Countries around the world have taken unprecedented measures in their response to the global Covid-19 pandemic, yet the thrust of their responses has been broadly similar.
The main focus is on saving lives and livelihoods, which means capacitating healthcare sectors to be able to deal with those that require hospitalisation, while cushioning citizens from hunger by providing income directly through cash transfers for the permanently unemployed, or indirectly for those that might lose their jobs via the the provision of access to cash flow for companies in distress.
The effects of Covid-19 are similar everywhere, but with a difference in magnitude. While capacitating the healthcare sector is straightforward, reigniting the economy and safeguarding livelihoods has proven to be far more complex.
It was easier, for example, to promulgate lockdown measures than to manage the complex phasedown of an economy to full openness while assessing the pandemic's impact on businesses. Yet the economy must open to avoid a much deeper economic catastrophe, which might result in frighteningly high levels of unemployment.
So far all domestic policy responses - though well intended and necessary - have exhibited some shortcomings. These must be expected because dealing with a once-in-a-century health crisis is difficult, especially for emerging market countries like South Africa whose public health infrastructure is parlous.
While I recognise that the countries hardest-hit by the pandemic thus far are part of the developed world, in managing the process of opening the economy governments in emerging markets nevertheless need to be careful and avoid haste. There is much at stake. Governments will need to think about various groups in society, especially those that are most vulnerable. The state also needs to think seriously about how to use this crisis to tackle deep-seated socio-economic challenges.
This question was explored in a recent webinar hosted by one of SA's leading economic thinkers, Dr Thabi Leoka, in conversation with business leaders, policy makers and social activists. What was clear from this discussion is that people of different persuasions agree that it is important to save lives and safeguard livelihoods. There was also consensus on the need to be more adaptive to the crisis and strive for an inclusive economy.
The difference, however, is how to get there. One of the approaches that came out strongly from the discussion was that government needs to do more to help out-of-work citizens with income support. Some have even proposed the direct financing of government and companies by the South African Reserve Bank, an option that may appear well intended but is not suitable for South Africa.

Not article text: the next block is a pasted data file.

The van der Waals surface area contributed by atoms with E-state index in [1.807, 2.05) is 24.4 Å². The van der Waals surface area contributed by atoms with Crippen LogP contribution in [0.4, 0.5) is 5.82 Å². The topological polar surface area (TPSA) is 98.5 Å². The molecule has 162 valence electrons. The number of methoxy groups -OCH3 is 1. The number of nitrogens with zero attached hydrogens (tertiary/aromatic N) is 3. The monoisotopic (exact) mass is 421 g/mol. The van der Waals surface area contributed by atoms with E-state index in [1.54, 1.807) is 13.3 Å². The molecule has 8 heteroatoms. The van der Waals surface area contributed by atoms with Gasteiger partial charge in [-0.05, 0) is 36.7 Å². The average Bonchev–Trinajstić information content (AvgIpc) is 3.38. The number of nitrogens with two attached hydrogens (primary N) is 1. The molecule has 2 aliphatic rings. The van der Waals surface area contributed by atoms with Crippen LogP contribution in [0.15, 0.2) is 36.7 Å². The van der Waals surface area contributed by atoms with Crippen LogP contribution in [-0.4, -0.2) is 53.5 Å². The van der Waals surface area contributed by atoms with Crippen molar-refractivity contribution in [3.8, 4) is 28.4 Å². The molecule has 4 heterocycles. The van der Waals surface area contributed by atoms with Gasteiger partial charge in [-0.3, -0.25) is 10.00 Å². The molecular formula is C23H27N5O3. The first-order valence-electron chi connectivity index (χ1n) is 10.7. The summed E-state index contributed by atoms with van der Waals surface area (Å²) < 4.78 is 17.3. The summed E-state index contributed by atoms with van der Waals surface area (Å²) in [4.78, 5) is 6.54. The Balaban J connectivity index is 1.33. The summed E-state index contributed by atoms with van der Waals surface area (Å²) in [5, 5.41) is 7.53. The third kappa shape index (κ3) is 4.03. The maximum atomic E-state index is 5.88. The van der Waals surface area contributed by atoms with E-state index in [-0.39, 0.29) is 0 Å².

One of the participants was the governor of the Reserve Bank, Lesetja Kganyago, who said that citizens must be given money through work instead of free cash transfers because it gives them purpose and dignity. Can this be applied to the recipients of Covid-19 social support grants? I think it can, however the modalities of how may prove complex. There has to be an alternative to how the current social security set-up is designed. In its current form, it may be breeding a dependency culture while not adequately capacitating those it seeks to help to meaningfully participate in the economy and add value.
Second, the provision of food parcels as relief is understandable, but such relief restricts the choice of recipients of what food products they want to consume. Cash payments, for work done, would give citizens choices and dignity, in that they would not be beholden to government as they would have worked for the income they receive. Sure, there could be considerations around costs to travel to and from the areas where they could buy these items, but these could be circumvented by helping small businesses close to where people live supply these items. After all, spaza shops have long existed to supply basic goods more conveniently than the big retailers were willing to.
There also exists a more radical departure. Perhaps we do not need to save companies, especially if the main objective of state relief is to save livelihoods, that is to say household incomes. Income transfers could be done directly to households, which will then decide what products and services they want to consume.
The companies that supply these products and services will naturally find a market, while those that supply products and services which consumers deem unnecessary would die a natural death. Covid-19 has shown that there are deficit industries – those which society requires in abundance yet has underinvested in - such as health, in addition to transport, telecommunications and energy, among others. It has also shown that there are surplus industries, such as entertainment.
One of the outcomes of a financial or economic crisis is that it cleans up badly run companies and those that have stopped innovating. During this crisis, the process of natural selection that usually follows a financial crisis to extinguish those sectors that no longer provide what society truly needs for its progress will likely be short-circuited because of the need to save livelihoods through keeping companies afloat. Despite the support that will be given to some of these sectors, they will still go extinct in the post-Covid-19 economy. The state must not waste resources saving these sectors, but instead create excess capacity in health, housing, energy, transport and education.
Isaah Mhlanga is the chief economist at Alexander Forbes